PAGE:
We have some suggestions on how to interpret Pulse in a scientifically-sound way:
- Have a hypothesis in mind before viewing Pulse. What are the metric(s) you expect to shift due to the change you made? What else could have happened? What are signs it has gone wrong?
- Establish a small set of key metrics that are directly related to your hypothesis and would most directly establish that the experiment worked. Having more than a handful of key metrics is usually a sign of an ill-defined hypothesis or shotgun experimentation. Examining too many metrics will lead to a higher false positive rate (seeing results when only statistical noise exists).
- Avoid cherry-picking results. For example, don't selectively pick three metrics that look good, but ignore the two that don't. Also avoid picking "good" or "bad" numbers that have no connection to your hypothesis. Context matters a lot, and statistically-significant results should have a plausible explanation (false positive can be a plausible explanation).
- Seeing multiple (independent) effects that are consistent with a plausible story lends credibility that the observed effects are real, even with borderline p-values.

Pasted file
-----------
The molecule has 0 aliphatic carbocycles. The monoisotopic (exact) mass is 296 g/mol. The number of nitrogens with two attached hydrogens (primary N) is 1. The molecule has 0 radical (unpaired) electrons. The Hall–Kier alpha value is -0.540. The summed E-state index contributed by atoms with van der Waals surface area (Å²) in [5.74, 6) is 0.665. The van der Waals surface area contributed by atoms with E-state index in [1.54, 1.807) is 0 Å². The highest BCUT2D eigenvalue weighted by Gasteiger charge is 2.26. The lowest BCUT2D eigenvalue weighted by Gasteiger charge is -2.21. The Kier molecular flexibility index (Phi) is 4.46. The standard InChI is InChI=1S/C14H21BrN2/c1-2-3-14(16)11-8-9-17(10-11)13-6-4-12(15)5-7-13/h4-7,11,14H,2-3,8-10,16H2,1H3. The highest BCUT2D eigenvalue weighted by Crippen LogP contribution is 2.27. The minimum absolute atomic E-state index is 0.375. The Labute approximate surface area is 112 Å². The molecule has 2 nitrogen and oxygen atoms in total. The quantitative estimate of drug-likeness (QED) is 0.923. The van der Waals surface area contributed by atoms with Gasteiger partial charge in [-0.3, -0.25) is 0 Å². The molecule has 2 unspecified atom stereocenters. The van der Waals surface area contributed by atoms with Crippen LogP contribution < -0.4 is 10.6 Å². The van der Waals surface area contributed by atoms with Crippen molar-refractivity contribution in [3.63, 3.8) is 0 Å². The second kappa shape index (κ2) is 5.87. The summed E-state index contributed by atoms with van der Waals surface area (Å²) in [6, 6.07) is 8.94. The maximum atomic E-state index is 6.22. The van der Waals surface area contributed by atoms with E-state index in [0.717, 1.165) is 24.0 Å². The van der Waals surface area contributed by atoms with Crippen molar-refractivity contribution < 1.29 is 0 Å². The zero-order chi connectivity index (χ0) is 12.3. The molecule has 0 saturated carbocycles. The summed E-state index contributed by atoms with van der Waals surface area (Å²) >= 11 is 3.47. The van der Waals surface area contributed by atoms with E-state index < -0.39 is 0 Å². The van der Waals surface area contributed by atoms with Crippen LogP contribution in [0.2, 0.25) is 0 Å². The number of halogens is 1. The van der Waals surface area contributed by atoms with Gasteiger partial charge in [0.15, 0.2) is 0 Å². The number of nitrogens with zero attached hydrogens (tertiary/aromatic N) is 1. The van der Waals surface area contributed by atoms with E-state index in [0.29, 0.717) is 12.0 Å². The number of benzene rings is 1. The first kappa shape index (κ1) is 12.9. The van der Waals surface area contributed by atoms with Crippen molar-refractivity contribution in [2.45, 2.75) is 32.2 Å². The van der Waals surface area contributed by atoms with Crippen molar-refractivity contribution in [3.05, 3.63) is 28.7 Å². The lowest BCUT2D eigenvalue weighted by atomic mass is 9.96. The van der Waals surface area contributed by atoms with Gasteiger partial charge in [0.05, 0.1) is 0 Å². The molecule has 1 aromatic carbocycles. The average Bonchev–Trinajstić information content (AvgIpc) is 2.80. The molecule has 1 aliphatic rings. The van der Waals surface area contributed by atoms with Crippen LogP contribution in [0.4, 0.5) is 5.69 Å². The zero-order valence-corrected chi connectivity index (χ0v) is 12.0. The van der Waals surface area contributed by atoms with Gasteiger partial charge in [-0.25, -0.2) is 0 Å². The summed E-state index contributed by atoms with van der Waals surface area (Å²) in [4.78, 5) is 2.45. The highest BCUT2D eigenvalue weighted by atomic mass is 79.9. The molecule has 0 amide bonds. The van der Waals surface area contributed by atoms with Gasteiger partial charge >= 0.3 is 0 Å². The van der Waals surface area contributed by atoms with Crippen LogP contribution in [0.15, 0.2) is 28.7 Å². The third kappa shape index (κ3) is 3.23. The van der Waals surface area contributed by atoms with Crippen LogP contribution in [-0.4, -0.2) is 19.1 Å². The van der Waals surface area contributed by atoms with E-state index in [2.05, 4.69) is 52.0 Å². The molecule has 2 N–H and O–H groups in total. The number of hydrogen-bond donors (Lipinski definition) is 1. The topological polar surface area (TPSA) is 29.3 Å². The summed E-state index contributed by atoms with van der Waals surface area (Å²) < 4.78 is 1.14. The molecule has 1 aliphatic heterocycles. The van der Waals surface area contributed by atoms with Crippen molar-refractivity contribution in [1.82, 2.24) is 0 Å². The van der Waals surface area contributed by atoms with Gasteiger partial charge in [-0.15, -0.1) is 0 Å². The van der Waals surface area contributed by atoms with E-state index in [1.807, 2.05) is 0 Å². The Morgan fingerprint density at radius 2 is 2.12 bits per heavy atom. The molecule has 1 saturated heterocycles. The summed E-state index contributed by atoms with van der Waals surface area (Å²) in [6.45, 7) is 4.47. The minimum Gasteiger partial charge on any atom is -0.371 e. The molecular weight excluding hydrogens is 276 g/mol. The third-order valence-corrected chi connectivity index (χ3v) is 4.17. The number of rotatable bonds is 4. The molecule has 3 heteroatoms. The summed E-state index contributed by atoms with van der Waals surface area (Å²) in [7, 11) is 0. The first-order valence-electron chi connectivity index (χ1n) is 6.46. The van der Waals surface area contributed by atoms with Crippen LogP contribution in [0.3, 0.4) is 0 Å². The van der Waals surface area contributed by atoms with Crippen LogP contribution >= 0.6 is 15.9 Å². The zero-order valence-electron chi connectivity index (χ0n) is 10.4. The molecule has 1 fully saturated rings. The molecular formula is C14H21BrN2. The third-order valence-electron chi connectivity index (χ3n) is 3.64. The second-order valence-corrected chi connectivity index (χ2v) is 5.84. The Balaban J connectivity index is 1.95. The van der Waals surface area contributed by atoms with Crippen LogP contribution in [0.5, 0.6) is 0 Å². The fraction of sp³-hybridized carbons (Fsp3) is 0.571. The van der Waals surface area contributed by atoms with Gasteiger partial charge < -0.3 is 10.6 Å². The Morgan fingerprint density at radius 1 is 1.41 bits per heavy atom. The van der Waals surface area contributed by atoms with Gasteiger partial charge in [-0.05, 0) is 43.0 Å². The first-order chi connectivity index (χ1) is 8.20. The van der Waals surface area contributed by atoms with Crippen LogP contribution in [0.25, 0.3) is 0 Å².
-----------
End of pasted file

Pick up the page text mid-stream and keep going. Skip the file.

- Expect to see false positives and be suspicious of statistically significant results with borderline p-values. For example, a 95% confidence interval (5% significance level) is expected to turn up one statistically significant metric out of twenty due purely to random chance. This number goes up if you start to include borderline metrics (eg. p = 0.06).
- Look beyond your hypothesis. What other effects can you find? Are there tradeoffs? Are there unexpected behaviors? These can reveal information about your users and how they interact with your product. They are often the source of follow-up experiments and new ideas.